Near the Cross: Prayer and Sacrifice

March 19, 2020

Each week Pastor Sarah blogs on the Scripture for Sunday's upcoming sermon. Use this entry as a way to prepare your heart and mind for worship. See you Sunday!

 

Sunday’s Scripture ~ Philippians 3:1-11.

 

Spiritual Discipline ~ Solitude

Discipline Scripture ~ Luke 5:16.

 

During the Season of Lent, Christians through the ages ‘try on’ different spiritual disciplines as a way to lean into their life of faith in a new, deeper, or fresh way. Each week during Lent, I will offer a reflection – including thoughts by the renowned Richard Foster – on a different spiritual discipline as modeled for us by Jesus.

 

Our Discipline Scripture for this week is one of many texts that describes Jesus practicing outward solitude. Jesus spent forty days alone in the desert before starting his professional ministry. Before selecting the disciples he spent time alone. Upon learning of John the Baptist’s death he drew away by himself. After feedings and healings and teachings he sought time alone. Seeking outward solitude was a regular practice for Jesus; so should it be for us.

 

Inner solitude is also to our benefit. Foster says that inner solitude is what sets us free from loneliness and fear. Inner solitude is not just a time of being alone and being quiet; it is a time where we have a develop a heart that is keenly listening for God’s voice. Listening for God’s voice leads us in when to speak and when to keep silent; without God’s voice guiding us, we will miss the mark every time. Foster writes, “We must seek out the recreating stillness of solitude if we want to be with others meaningfully. We must seek the fellowship and accountability of others if we want to be alone safely. We must cultivate both if we are to live in obedience.”*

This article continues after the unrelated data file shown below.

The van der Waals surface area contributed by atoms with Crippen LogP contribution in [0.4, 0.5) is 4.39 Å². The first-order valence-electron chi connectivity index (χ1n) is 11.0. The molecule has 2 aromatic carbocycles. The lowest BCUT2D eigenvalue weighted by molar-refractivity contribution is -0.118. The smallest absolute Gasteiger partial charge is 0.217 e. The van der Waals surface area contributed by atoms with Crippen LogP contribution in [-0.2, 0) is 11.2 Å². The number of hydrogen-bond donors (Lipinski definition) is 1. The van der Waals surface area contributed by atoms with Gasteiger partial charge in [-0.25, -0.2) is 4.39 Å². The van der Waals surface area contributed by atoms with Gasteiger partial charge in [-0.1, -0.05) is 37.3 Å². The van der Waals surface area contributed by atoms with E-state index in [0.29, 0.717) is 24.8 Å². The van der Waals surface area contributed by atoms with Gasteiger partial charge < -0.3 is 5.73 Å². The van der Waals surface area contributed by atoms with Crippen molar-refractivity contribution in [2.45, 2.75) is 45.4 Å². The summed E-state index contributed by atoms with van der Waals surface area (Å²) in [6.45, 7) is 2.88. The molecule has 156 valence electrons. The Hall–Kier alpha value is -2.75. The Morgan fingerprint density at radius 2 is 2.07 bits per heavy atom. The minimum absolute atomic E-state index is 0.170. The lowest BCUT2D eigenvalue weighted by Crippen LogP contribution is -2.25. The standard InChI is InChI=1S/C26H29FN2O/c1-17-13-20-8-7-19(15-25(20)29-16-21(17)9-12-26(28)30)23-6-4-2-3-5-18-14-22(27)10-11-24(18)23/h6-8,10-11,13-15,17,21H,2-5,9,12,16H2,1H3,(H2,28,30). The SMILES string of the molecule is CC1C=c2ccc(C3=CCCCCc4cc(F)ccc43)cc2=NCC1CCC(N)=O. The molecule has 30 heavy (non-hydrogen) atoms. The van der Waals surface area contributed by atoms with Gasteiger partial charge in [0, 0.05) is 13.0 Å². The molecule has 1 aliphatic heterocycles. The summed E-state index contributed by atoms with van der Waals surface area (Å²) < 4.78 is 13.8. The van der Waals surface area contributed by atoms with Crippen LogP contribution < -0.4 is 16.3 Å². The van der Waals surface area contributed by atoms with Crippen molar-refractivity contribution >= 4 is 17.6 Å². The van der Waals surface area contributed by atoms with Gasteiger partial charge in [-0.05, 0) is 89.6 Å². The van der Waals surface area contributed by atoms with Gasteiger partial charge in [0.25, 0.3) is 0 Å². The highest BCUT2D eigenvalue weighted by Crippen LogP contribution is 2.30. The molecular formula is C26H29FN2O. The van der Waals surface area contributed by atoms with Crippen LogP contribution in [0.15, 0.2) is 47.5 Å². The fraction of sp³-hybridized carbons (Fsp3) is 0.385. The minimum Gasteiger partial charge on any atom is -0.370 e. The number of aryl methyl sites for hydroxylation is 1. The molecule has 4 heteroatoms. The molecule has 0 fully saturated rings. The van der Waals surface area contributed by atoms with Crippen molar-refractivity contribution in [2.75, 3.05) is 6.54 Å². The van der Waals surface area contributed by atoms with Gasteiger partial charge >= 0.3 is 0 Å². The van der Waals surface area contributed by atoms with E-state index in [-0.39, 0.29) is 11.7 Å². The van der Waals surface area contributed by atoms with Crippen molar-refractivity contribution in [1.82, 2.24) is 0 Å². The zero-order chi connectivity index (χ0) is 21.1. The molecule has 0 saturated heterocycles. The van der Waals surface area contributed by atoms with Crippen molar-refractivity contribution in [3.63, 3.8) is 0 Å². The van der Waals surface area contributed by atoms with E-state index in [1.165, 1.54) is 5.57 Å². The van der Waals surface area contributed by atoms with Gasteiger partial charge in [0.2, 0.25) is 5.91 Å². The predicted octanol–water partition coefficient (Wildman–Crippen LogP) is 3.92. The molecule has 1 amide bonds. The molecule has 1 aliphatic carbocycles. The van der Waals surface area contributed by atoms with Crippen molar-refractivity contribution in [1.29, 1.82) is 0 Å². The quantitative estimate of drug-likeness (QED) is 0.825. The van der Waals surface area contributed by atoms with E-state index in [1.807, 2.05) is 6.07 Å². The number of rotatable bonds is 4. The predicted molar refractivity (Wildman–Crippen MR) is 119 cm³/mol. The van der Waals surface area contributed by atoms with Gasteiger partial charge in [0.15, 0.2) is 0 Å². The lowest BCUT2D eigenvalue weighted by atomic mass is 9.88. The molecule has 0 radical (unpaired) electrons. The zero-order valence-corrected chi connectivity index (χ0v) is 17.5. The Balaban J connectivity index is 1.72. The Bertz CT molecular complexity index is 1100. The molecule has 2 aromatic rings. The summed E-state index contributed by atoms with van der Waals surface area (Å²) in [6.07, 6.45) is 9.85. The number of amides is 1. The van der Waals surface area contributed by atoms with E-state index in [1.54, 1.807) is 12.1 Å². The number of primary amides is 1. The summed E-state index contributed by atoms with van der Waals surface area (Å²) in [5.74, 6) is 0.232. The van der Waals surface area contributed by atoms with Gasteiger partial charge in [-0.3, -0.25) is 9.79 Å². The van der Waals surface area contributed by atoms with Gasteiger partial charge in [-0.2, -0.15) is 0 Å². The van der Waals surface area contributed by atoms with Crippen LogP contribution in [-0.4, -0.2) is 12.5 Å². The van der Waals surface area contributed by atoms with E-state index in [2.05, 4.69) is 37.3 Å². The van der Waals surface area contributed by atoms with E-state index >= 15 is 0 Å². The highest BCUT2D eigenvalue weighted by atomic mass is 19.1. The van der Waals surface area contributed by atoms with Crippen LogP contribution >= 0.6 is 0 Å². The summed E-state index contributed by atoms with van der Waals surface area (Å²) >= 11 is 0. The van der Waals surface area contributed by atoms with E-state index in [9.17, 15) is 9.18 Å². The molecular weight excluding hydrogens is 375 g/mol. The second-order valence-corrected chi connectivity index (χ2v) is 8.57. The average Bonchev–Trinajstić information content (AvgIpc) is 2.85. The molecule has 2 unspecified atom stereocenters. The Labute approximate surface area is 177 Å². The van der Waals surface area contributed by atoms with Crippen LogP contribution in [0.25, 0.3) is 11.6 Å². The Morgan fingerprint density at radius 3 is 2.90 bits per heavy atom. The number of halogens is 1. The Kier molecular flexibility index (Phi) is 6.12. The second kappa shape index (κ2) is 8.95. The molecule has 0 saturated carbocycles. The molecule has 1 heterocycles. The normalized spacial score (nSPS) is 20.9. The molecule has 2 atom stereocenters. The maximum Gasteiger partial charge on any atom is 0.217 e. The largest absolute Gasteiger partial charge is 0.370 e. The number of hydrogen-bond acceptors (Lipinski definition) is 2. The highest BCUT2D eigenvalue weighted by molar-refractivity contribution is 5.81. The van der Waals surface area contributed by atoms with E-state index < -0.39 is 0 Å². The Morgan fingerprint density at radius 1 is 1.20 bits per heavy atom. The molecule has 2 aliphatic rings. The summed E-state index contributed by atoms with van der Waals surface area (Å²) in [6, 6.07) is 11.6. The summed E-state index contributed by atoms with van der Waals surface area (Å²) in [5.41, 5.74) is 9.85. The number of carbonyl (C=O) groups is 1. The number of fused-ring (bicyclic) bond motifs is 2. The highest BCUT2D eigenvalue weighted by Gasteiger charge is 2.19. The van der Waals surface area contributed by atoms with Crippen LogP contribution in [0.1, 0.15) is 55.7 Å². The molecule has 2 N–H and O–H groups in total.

It is true that silence can make us feel helpless. But rather than feeling helpless, I like to think of silence as an invitation to trust – for God to speak for us, for God to speak into us. Rather than fill the world with words that grasp at straws or that do not truly reflect our heart, through solitude and silence, we welcome God to be our justifier rather than alone having to explain ourselves.

 

To practice solitude, Foster recommends identifying and observing the moments of solitude already present in your day – like the quiet moments in the morning when you just wake up or when you are stuck in traffic – let’s face it! – anywhere in South Hillsborough County! You can also seek to create moments of solitude by completing an assignment and then pausing in reflection or taking a walk outside.

 

The fruit of this work is increased sensitivity and compassion, towards ourselves and towards our neighbors. And I think we would all agree that our world could definitely benefit from increased sensitivity and compassion. Solitude is the threshold to cross to lead us there.

 

For further reading, see Celebration of Discipline pages 96-109. 

 

Prayer: “As thou didst hunger bear, and thirst, so teach us, gracious Lord, to die to self, and chiefly live by thy most holy word.”** Amen.

 

*Celebration of Discipline 97-98.

**“Lord, Who Throughout These Forty Days,” The United Methodist Hymnal 269.

 

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